On October 30 and 31, the world’s top leaders will gather in Rome for this year’s G-20 summit. After the pandemic forced them to meet last year via video conference, heads of state will once again be present in person, allowing for the type of side-by-side and one-on-one meetings that have proven to be more productive in the past. Yet many critics of the G-20 have come to see the forum as a place of discussion, a place where a lot is said but nothing really happens. Will this year be any different, given the long list of challenges the world faces, from COVID to climate change? We spoke with Eurasia Group expert Charles Dunst to set the stage and find out where things are going.
What is the G-20?
The G-20 is an international forum that brings together representatives of the world’s major advanced and developing economies. Formed in 1999 in the aftermath of the Asian financial crisis, it meets regularly to coordinate global policy on issues such as the economy, health and the climate.
Its members are Argentina, Australia, Brazil, Canada, China, France, Germany, Japan, India, Indonesia, Italy, Mexico, Russia, South Africa, Saudi Arabia, South Korea, Turkey, UK, US and EU (the only non-member country). Spain is also a permanent guest. The G-20 also regularly invites other countries, either because of their disproportionate economic importance (like Singapore, every year since 2013) or because of their temporary positions of international leadership (Brunei, a small country in South Asia -Is, present this year because presides over the Association of Southeast Asian Nations).
The grouping has held meetings every year since 1999 and has hosted an annual summit of heads of state since 2008. Smaller meetings – working groups focused on specific issues – take place throughout the year.
Do all these countries ever agree on anything?
Rarely, but yes. Perhaps the G-20’s greatest achievement has been its response to the 2008 financial crisis: At a meeting called by US President George W. Bush, the group put in place an action plan to deal with the crisis. crisis and also defined principles and priorities for future crisis management. In April 2020, as the pandemic brought much of the global economy to a halt, the G-20 agreed to provide debt relief to low-income countries and then extended the measure until the end of this. year.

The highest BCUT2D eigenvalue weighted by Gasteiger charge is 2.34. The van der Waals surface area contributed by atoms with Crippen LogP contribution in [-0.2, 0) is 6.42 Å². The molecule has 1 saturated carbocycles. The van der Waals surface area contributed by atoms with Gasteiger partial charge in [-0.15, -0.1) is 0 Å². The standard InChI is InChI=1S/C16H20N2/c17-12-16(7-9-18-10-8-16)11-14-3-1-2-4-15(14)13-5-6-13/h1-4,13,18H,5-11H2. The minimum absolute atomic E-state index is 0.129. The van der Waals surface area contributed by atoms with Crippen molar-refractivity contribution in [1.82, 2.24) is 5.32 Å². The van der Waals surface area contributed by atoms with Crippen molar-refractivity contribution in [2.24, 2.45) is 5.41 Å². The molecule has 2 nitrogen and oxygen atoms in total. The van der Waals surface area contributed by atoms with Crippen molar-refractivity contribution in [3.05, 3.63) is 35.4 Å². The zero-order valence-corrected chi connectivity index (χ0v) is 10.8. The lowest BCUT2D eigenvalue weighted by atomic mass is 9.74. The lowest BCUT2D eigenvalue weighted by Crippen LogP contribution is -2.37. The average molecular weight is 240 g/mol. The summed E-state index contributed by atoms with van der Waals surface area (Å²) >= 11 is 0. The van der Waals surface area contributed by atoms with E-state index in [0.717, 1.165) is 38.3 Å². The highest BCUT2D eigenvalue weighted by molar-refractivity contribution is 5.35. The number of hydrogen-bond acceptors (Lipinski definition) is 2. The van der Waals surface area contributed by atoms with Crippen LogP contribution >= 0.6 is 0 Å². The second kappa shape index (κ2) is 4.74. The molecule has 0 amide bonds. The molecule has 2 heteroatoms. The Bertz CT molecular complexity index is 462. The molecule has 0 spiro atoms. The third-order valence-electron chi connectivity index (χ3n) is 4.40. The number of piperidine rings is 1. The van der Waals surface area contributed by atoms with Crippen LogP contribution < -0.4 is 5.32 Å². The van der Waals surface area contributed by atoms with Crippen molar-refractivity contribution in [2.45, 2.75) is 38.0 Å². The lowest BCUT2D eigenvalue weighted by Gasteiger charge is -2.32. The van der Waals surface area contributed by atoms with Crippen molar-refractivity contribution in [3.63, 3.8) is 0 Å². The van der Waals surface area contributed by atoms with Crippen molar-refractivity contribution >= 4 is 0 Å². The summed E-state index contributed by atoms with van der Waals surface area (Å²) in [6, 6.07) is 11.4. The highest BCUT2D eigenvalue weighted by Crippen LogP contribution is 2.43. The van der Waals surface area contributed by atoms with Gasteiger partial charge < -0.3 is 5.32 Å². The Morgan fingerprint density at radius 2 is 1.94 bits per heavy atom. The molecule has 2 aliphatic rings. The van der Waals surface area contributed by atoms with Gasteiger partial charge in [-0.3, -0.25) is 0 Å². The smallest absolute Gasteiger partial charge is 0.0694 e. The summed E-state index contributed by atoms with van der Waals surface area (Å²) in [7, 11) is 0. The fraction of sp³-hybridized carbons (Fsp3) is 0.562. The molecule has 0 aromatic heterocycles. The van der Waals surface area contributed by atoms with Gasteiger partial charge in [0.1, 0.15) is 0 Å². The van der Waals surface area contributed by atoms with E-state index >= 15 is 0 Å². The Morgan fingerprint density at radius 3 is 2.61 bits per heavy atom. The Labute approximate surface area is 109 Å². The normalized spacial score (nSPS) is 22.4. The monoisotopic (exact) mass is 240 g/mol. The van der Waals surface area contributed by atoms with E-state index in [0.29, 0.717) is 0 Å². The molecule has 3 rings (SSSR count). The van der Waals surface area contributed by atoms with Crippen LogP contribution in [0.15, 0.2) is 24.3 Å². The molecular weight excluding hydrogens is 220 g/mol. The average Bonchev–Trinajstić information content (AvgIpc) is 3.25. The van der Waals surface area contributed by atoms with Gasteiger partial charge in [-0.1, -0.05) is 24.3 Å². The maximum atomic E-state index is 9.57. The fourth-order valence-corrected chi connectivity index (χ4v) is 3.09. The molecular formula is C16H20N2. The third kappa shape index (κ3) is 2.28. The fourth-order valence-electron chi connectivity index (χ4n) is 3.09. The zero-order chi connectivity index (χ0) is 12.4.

But the group’s actions were seen as grossly insufficient to deal with COVID and other recent global crises. In March 2020, the G-20 issued a one-page statement with no details on plans to deal with the worst pandemic in a century. And when the G-20 leaders met virtually a few weeks later, they vowed to do “whatever it takes to overcome the pandemic,” but issued a statement without any real commitment. Their pledge to inject $ 5,000 billion into the global economy was mainly an overhaul of measures already announced.
So, does this regrouping still matter?
Yes. Even if it struggles to develop concrete action plans, the G-20 is a more representative forum than many others for discussing international issues. Its members represent about 80 percent of global GDP, about 75 percent of all world trade, and about two-thirds of the world’s population. The presence of large developing countries such as China, India and Indonesia reflects their importance to the global economic and geopolitical order. In contrast, the G-7 – comprising Canada, France, Germany, Italy, Japan, the United Kingdom and the United States – represents a bygone era in which advanced democracies dominated the world. The G-20 is thus seen as a much more legitimate arena to discuss the future of the world.
What is the agenda for this weekend’s meeting?
Negotiations are still ongoing, but climate change is sure to be a key topic: G-20 members are divided over phasing out coal and pledging to limit global warming to 1.5 degrees Celsius. COVID vaccines will likely also be discussed, as will the supply chain disruptions currently plaguing the global economy. US President Joe Biden, meanwhile, will also push for a global minimum tax of 15%, a sweeping overhaul that more than 130 countries have approved and which aims to stem the loss of revenue from tax havens.
Beyond the agenda, are important bilateral meetings expected?
Side-by-side bilateral meetings are often where the real work takes place. Indeed, in 2018, Chinese President Xi Jinping and former US President Donald Trump hosted a working dinner in Argentina, finally agreeing to postpone a tariff increase. But Xi, who has not left China since the start of the pandemic, is not present this year, and neither is his Russian counterpart Vladimir Putin. However, other important bilateral agreements are expected.
Biden is said to have met with President Recep Tayyip Erdogan, under whom Turkey distanced itself from democracy and therefore came into tension with the United States. Biden will also meet with French President Emmanuel Macron, who has said he hopes to “re-engage” with the United States following a disagreement over America’s new military pact with Australia. Other bilateral agreements not yet reported will certainly take place as well.
Charles Dunst is Global Macro analyst at Eurasia Group.